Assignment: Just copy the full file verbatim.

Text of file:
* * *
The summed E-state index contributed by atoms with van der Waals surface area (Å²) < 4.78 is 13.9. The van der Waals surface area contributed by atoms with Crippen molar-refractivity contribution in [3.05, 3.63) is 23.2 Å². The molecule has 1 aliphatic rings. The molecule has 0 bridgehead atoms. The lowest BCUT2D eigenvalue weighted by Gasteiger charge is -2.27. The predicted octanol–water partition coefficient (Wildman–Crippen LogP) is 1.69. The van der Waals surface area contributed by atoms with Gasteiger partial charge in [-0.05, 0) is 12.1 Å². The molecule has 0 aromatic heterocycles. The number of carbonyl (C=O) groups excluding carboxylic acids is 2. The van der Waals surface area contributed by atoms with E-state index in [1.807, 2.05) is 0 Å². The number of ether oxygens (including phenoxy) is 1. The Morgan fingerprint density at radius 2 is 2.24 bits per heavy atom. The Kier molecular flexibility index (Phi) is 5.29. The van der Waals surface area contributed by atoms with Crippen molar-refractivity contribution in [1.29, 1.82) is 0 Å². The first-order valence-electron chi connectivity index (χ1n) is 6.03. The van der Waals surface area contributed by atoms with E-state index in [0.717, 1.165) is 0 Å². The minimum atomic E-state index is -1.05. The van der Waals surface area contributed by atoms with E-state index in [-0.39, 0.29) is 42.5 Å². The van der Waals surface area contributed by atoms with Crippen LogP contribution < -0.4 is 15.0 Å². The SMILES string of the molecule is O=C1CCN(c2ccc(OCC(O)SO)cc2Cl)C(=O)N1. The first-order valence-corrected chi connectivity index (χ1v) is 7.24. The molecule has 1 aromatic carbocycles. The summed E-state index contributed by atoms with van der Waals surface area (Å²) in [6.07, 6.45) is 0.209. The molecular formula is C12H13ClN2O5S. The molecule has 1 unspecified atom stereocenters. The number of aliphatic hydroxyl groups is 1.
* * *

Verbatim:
The summed E-state index contributed by atoms with van der Waals surface area (Å²) < 4.78 is 13.9. The van der Waals surface area contributed by atoms with Crippen molar-refractivity contribution in [3.05, 3.63) is 23.2 Å². The molecule has 1 aliphatic rings. The molecule has 0 bridgehead atoms. The lowest BCUT2D eigenvalue weighted by Gasteiger charge is -2.27. The predicted octanol–water partition coefficient (Wildman–Crippen LogP) is 1.69. The van der Waals surface area contributed by atoms with Gasteiger partial charge in [-0.05, 0) is 12.1 Å². The molecule has 0 aromatic heterocycles. The number of carbonyl (C=O) groups excluding carboxylic acids is 2. The van der Waals surface area contributed by atoms with E-state index in [1.807, 2.05) is 0 Å². The number of ether oxygens (including phenoxy) is 1. The Morgan fingerprint density at radius 2 is 2.24 bits per heavy atom. The Kier molecular flexibility index (Phi) is 5.29. The van der Waals surface area contributed by atoms with Crippen molar-refractivity contribution in [1.29, 1.82) is 0 Å². The first-order valence-electron chi connectivity index (χ1n) is 6.03. The van der Waals surface area contributed by atoms with E-state index in [0.717, 1.165) is 0 Å². The minimum atomic E-state index is -1.05. The van der Waals surface area contributed by atoms with E-state index in [-0.39, 0.29) is 42.5 Å². The van der Waals surface area contributed by atoms with Crippen LogP contribution < -0.4 is 15.0 Å². The SMILES string of the molecule is O=C1CCN(c2ccc(OCC(O)SO)cc2Cl)C(=O)N1. The first-order valence-corrected chi connectivity index (χ1v) is 7.24. The molecule has 1 aromatic carbocycles. The summed E-state index contributed by atoms with van der Waals surface area (Å²) in [6.07, 6.45) is 0.209. The molecular formula is C12H13ClN2O5S. The molecule has 1 unspecified atom stereocenters. The number of aliphatic hydroxyl groups is 1.